I rolled into Salida early to check out the town, the local bike shop and Amica's. Absolute Bikes was first on the list. They're a full service shop with pretty much everything you might need last minute. There even have a few things from Relevate Designs just in case you need a frame bag. Downtown Salida is a great little place to wander - you won't need more than an hour though as it's not that big. However, I did manage to find Subculture Cyclery, Salida Bike Company and the local hostel. Of course I stopped in Cafe Dawn (the meeting place for the start of the race) for a quick hour before a pizza dinner at Amica's.
The morning came bright and early and Brian and I headed over to Cafe Dawn for a breakfast burrito and some hot bean juice before the race. I have to say I loved Cafe Dawn. Even if you don't start a race there the coffee, food and ambiance are all fantastic. Everyone I met that worked there was also pretty friendly and interested in the event. When I came in Sunday morning they even asked how the race went. Good peeps - go see em. Just remember to brig cash as they don't do plastic.
As the small crowd of racers rolled in Brian gave the course preview and description of some critical points of the course. He was kind enough to distribute maps of the course, but like any route this remote and this length a one page printed map is only a rough guide. Mounted on our respective steeds we rolled out to a neutral start - all ten of us - on the far side of the one and only bridge in Salida that crosses the Arkansas River. I lagged back to take a picture so began back o the pack.
Weather predictions had shown we might have a high anywhere from 50 to 65 and might even see snow somewhere in the day. Te race began bright, sunny and warmer than expected. The first leg is a major ascent of nearly 4000 feet in 15 miles up Aspen Ridge. I stowed my shell after about three miles and kept on rolling. I'd need it later though as it rained near Hartsel where the wind also picked up and the temperature dropped to around 40.
I knew I had passed a couple folks in the back, but had no idea how many people were ahead of me. Somewhere around mile 5 I caught up with Drew and we rode together for about five miles. Drew was in his full Chamois Butt'r kit and I found out that we'll meet again at DK200 in two weeks. I broke off at around mile 10 to go at my own pace and kept heading up. In those first 15 miles the road goes from paved to gravel to double track to rather rough double. Nothing ever gets so bad that you'll need more than a CX bike however. (No pix of the bumpy stuff - I needed both hands on the hoods.) The scenery also changes as you head up from the arid canyon bottom to the Aspen covered ridge passing quarries and many rocky crags along the way. It's a fantastic segment and you'll feel great when you realize you've done nearly 40% of the elevation gain for the entire course in the first 15 miles.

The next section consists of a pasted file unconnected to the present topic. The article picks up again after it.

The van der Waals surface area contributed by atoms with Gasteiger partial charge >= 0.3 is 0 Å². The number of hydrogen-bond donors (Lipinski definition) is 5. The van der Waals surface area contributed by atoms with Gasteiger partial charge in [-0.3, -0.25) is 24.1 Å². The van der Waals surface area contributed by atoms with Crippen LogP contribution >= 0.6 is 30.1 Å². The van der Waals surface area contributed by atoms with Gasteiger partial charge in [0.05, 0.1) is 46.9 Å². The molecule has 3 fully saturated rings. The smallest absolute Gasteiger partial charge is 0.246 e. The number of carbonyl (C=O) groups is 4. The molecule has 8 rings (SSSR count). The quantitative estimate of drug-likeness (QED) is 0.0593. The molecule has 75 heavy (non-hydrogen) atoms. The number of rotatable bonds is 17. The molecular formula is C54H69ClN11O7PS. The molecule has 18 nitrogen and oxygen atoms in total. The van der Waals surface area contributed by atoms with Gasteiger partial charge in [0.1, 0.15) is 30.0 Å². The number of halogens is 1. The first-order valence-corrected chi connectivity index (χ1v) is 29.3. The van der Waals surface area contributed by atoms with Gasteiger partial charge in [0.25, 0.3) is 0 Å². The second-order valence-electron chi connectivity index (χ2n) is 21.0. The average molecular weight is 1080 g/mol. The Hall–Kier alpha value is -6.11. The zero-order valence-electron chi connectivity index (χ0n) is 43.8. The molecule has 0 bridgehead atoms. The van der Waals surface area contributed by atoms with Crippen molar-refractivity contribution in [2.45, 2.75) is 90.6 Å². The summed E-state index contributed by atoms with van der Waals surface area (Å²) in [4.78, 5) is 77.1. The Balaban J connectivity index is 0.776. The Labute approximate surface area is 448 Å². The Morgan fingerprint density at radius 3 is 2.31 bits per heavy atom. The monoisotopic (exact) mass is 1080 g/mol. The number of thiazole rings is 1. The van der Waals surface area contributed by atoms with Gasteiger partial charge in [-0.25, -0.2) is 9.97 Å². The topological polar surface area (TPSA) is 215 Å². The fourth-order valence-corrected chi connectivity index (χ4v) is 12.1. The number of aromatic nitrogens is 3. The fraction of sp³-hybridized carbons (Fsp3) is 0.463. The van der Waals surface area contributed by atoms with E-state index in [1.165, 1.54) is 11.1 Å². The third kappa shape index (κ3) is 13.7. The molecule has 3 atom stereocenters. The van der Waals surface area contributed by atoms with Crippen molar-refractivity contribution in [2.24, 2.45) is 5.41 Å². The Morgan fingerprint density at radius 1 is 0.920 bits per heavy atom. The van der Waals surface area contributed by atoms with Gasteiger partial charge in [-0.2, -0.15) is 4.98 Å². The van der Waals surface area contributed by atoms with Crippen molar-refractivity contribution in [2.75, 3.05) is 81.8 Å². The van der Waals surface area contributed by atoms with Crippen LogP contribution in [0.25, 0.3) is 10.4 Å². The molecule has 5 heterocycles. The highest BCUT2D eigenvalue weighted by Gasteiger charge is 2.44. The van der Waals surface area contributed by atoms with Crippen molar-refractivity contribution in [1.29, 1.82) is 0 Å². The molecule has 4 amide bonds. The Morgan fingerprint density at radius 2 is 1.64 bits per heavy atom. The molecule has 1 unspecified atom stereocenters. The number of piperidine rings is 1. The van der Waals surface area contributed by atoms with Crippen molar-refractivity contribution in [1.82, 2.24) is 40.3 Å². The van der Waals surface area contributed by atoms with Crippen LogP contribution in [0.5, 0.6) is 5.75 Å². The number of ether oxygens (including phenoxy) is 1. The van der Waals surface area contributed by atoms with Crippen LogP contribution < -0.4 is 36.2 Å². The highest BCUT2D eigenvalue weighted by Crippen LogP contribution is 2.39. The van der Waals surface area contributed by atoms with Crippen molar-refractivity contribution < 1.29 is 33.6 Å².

Gang of four
Gasping, puffing, wheezing and generally doing my Darth Vader impression I gained the high point at a bit over 10k feet. I arrived just in time to see two other riders begin the drop off the back side. I was so excited to see other people I didn't stop to take in the scene, and instead began the chase. It took me another 11 miles to catch up, but I finally managed to connect with Aaron and Eric. Within 10 minutes Drew joined us. We were all rolling about the same pace and ended up essentially riding the rest of the route together.
The descent off Aspen Ridge is a fun downhill heading north. After a very brief stretch on the highway we were rolling on some fun and smooth double track headed towards Antero Reservoir. This portion of the route is wide open and the wind easily found us. We only had rain for a brief spell but the temps dropped and the wind howled from the reservoir all the way into Hartsel.
Hartsel, Colorado is your first refueling option and it appears at about mile 50. We only made a brief stop long enough to get water, use the restroom and roll on. We stopped int the first (only?) convenience store gas station. At the end of the 6 building town it looked like the old Mercantile was closed. Continuing down the plains we had fantastic expansive views, some of which included pretty ominous looking dark grey clouds. Fortunately we never caught any of those clouds and the wind even died down as well.
Guffey and Rita's
The route from Hartsel winds south of Eleven Mile State Park and over Thirty Nine Mile Road to get to Guffey at 83 miles. Thirty Nine Mile Road is decent climb but you get to enjoy a brief high speed drop into town. Most of this is pretty mellow before the climb so I was able to take more pictures.
|Riders on the storm|
|The road to Thunderdome|
Apparently what looks like a fist there is Eric providing a one finger salute. Not sure why I have that look on my face...